HC Deb 31 July 1918 vol 109 cc574-6

Order for Second Reading read.


I beg to move, "That the Bill be now read a second time."

This Bill seeks to extend the borrowing powers possessed by the district and county borough councils in Ireland. The borough councils and the district councils are empowered to borrow for electricity, gas, water, and other concerns of that description, and their powers are very carefully safeguarded and are subject to inquiry by the Local Government Board. It was found at one time that the powers which they possess under Section 238 of the Irish Public Health Act enabled them to borrow not merely for the construction of permanent works, but also for working capital. Of course, as the House knows, if you construct your electricity works and you have to get the money necessary to construct permanent works, there will be six or nine months at least before there is any return, and in the meantime you have to provide working capital to carry on the concerns until the returns come in. It was thought at one time in Ireland that Section 238 included power to borrow not only for permanent works but also for the necessary working capital, but that was tested in the Law Courts last year, and it was held that Section 238, while it gave power to these councils to borrow for permanent works, gave them no power to borrow for working capital. The councils have been put into a very considerable difficulty, and they hare been able to borrow from the banks by overdrawing without paying any interest. The banks, of course, will not do that for ever, and therefore these powers are sought for the purpose of enabling these councils, who have constructed their electricity, or water, or gas works, to borrow, in addition to what is necessary for the construction of the permanent works, what is necessary to carry on the works during the period until the returns come in. It is not without precedent, because two councils at least in Ireland were advised directly as to what the state of the law was, and in 1909 the Lisburn Urban District Council obtained special statutory powers by a special Act to enable them to borrow the necessary working capital, and the Lurgan Urban District Council in 1915 obtained statutory powers to do the same thing, and all that this Bill seeks to do is to put each of these councils in the same position as those two are in, namely, to enable them to borrow money, with the consent of the Local Government Board, and after proper inquiry, to construct works and to keep the works going, and to pay their working expenses until the returns come in. I understand that there is no opposition to this Bill. I do not anticipate that there will be, and therefore I ask the House to allow me, as it is very important and very urgent, to get this Bill through all its stages tonight. Indeed, it is so urgent that one or two councils in Ireland, and certainly one very important council, may be in very extreme difficulties unless they are able to exercise the powers which this Bill seeks to give them. Therefore, I ask the House to let me have this Bill to-night in all its stages.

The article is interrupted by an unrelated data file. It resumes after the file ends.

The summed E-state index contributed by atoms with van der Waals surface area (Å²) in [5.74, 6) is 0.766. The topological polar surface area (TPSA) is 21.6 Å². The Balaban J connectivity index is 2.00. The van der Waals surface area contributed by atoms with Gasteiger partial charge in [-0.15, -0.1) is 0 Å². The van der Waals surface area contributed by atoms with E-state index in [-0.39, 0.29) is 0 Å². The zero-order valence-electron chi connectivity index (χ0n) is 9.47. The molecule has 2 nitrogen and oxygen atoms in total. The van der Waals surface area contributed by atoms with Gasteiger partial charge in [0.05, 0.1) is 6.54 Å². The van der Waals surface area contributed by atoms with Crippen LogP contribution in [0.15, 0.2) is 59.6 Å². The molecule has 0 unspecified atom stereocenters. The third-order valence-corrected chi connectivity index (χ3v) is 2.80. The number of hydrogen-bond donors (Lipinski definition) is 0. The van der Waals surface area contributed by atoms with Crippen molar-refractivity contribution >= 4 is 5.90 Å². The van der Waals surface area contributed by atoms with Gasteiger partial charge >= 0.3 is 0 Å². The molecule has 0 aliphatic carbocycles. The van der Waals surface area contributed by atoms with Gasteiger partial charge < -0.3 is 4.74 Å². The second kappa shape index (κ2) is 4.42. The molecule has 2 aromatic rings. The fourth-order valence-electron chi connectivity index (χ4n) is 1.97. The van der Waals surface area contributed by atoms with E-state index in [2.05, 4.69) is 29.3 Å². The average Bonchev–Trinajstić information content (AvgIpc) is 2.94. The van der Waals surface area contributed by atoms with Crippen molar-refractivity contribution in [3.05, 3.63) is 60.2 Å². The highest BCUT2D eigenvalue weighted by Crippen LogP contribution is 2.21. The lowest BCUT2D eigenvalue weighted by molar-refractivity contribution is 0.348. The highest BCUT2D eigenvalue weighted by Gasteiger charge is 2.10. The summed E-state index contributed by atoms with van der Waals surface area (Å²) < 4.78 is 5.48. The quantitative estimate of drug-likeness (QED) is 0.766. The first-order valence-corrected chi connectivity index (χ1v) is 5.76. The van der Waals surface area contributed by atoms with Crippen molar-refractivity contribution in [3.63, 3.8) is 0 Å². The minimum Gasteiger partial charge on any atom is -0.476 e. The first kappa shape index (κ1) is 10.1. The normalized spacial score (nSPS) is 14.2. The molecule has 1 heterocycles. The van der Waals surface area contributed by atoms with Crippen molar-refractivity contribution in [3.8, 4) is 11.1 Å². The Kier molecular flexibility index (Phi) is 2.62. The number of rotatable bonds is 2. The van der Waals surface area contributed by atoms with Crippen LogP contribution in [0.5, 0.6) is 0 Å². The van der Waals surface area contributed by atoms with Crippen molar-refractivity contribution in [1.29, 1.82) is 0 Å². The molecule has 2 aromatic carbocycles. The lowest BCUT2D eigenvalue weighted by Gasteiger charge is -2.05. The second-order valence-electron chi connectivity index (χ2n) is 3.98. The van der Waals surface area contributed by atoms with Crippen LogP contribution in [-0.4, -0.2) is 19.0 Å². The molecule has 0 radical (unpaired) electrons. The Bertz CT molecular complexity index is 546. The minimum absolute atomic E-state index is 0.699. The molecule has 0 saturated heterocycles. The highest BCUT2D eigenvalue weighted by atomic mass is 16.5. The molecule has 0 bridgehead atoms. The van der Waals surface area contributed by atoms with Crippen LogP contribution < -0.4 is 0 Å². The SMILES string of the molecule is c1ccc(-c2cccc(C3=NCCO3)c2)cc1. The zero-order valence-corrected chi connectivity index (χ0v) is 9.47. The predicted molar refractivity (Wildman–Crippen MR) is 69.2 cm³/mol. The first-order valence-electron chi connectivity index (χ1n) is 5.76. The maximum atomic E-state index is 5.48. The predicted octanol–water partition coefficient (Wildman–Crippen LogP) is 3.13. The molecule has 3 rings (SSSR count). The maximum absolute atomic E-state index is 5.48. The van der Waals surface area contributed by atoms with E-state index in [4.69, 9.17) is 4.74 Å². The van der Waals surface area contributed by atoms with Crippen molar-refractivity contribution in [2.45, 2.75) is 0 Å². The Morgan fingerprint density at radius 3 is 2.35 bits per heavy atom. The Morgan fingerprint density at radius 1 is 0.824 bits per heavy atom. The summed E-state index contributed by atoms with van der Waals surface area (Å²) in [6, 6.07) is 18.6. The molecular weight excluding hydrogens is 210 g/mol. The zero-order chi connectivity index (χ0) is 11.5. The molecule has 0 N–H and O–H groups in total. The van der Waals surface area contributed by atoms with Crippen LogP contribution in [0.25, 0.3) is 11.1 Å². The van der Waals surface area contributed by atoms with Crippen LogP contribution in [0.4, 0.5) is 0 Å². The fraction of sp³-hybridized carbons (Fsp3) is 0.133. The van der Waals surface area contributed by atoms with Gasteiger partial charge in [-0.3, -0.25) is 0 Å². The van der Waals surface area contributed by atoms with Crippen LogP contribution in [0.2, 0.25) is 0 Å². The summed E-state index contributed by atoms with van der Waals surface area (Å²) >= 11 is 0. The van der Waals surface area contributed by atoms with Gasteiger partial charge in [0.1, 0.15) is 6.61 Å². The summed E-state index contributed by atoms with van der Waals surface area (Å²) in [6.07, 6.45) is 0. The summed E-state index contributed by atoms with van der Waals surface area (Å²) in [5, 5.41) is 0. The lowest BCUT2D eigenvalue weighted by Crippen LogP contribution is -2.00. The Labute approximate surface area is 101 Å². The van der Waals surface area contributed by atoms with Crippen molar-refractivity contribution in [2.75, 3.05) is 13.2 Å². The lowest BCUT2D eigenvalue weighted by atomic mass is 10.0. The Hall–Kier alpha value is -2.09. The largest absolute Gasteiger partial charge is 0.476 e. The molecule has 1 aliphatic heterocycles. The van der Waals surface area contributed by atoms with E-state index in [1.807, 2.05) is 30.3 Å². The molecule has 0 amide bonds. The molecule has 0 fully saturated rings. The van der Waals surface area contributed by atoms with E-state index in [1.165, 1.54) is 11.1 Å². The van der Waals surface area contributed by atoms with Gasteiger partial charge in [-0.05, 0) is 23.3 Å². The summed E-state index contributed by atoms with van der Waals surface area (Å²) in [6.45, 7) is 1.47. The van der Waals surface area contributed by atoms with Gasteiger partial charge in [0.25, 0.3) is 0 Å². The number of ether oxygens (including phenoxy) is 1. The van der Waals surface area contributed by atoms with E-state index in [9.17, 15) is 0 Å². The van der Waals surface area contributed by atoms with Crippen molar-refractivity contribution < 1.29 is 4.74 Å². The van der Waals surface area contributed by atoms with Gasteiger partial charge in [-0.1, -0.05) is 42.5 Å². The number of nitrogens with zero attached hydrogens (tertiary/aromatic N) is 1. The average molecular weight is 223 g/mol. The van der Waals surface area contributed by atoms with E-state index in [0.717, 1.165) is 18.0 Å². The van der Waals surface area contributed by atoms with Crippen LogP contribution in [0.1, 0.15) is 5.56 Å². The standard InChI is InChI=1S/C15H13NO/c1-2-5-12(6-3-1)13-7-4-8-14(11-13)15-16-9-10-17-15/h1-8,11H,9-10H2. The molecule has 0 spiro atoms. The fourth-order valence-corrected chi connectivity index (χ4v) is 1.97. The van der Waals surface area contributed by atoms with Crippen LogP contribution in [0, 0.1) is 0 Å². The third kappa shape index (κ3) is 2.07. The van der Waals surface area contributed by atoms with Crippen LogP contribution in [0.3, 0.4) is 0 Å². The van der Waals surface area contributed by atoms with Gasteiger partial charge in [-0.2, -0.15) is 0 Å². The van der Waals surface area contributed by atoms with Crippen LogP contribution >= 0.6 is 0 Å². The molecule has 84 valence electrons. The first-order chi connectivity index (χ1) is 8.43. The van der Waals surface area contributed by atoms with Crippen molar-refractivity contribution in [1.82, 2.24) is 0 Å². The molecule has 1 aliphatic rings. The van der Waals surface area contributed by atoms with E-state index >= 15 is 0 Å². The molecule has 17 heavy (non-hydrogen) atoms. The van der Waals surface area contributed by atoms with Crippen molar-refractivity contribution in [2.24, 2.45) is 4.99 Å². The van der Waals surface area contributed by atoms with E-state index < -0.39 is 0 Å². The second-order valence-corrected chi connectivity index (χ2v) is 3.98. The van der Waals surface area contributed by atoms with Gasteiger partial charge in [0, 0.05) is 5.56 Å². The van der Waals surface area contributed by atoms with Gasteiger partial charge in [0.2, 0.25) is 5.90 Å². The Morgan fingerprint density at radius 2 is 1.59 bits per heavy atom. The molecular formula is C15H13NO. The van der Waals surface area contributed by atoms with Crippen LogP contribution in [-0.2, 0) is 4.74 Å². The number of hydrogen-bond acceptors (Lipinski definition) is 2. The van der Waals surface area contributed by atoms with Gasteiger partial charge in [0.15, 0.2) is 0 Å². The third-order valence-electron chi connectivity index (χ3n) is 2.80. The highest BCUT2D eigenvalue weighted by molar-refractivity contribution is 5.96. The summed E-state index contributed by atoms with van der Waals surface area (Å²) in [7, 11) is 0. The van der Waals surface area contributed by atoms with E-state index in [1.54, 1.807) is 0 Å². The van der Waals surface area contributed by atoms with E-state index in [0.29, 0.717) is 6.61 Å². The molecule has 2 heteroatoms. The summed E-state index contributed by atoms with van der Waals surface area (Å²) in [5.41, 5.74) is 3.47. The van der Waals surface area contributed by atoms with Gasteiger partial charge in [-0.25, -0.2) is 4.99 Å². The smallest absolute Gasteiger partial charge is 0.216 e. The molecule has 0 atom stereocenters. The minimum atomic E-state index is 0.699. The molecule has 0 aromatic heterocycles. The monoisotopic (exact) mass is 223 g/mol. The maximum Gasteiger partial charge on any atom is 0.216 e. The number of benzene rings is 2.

I hope the expectations of the right hon. Gentleman will be realised, and that there will be no opposition to this Bill. The right hon. Gentleman has stated the purpose of this measure, and I think there can be no controversy as to its urgency. He was good enough to refer to one very important council. It is in a very serious position, and that is the Corporation of Dublin, and I have here a letter from the solicitor to that corporation, who says it would be a very disastrous thing indeed if this Bill were not passed before the House rises. The right hon. Gentleman indicated the leniency with which some of the Irish banks have dealt with this matter, and I am sure the House will enable him to get the remaining stages of the Bill to-night.


I desire just to support what has been said by the two previous speakers.

Question put, and agreed to.

Bill accordingly read a second time.

Resolved, "That this House will immediately resolve itself into the Committee on the Bill."—[Mr. James Hope.]

Bill accordingly considered in Committee, and reported, without Amendment; read the third time, and passed.

The remaining Orders were read, and postponed.

Whereupon Mr. SPEAKER, pursuant to the Order of the House of the 13th February, proposed the Question, "That this House do now adjourn."

Question put, and agreed to.

Adjourned accordingly at Ten minutes after Eleven o'clock.